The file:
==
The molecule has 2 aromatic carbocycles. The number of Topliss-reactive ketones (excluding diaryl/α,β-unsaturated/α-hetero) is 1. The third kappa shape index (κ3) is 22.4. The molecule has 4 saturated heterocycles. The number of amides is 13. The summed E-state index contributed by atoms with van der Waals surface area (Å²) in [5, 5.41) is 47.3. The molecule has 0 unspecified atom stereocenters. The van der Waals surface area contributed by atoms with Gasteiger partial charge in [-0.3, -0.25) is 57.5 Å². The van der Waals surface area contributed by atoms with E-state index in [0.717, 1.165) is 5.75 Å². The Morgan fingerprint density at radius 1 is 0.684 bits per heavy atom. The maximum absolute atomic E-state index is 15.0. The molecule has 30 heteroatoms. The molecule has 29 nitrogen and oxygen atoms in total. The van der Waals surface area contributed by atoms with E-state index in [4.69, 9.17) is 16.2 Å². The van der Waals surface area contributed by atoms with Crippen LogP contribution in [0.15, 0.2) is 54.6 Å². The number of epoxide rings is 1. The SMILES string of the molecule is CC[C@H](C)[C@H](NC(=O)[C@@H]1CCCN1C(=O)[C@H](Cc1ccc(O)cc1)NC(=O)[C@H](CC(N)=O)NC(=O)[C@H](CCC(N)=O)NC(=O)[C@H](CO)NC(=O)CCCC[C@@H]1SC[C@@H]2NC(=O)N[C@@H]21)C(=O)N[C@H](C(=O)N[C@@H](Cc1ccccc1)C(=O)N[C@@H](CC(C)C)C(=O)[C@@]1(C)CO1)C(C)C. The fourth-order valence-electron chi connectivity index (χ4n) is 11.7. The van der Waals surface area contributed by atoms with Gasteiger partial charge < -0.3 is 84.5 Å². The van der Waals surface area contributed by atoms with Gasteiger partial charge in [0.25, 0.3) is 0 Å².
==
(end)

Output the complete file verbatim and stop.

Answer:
The molecule has 2 aromatic carbocycles. The number of Topliss-reactive ketones (excluding diaryl/α,β-unsaturated/α-hetero) is 1. The third kappa shape index (κ3) is 22.4. The molecule has 4 saturated heterocycles. The number of amides is 13. The summed E-state index contributed by atoms with van der Waals surface area (Å²) in [5, 5.41) is 47.3. The molecule has 0 unspecified atom stereocenters. The van der Waals surface area contributed by atoms with Gasteiger partial charge in [-0.3, -0.25) is 57.5 Å². The van der Waals surface area contributed by atoms with E-state index in [0.717, 1.165) is 5.75 Å². The Morgan fingerprint density at radius 1 is 0.684 bits per heavy atom. The maximum absolute atomic E-state index is 15.0. The molecule has 30 heteroatoms. The molecule has 29 nitrogen and oxygen atoms in total. The van der Waals surface area contributed by atoms with E-state index in [4.69, 9.17) is 16.2 Å². The van der Waals surface area contributed by atoms with Crippen LogP contribution in [0.15, 0.2) is 54.6 Å². The number of epoxide rings is 1. The SMILES string of the molecule is CC[C@H](C)[C@H](NC(=O)[C@@H]1CCCN1C(=O)[C@H](Cc1ccc(O)cc1)NC(=O)[C@H](CC(N)=O)NC(=O)[C@H](CCC(N)=O)NC(=O)[C@H](CO)NC(=O)CCCC[C@@H]1SC[C@@H]2NC(=O)N[C@@H]21)C(=O)N[C@H](C(=O)N[C@@H](Cc1ccccc1)C(=O)N[C@@H](CC(C)C)C(=O)[C@@]1(C)CO1)C(C)C. The fourth-order valence-electron chi connectivity index (χ4n) is 11.7. The van der Waals surface area contributed by atoms with Gasteiger partial charge < -0.3 is 84.5 Å². The van der Waals surface area contributed by atoms with Gasteiger partial charge in [0.25, 0.3) is 0 Å².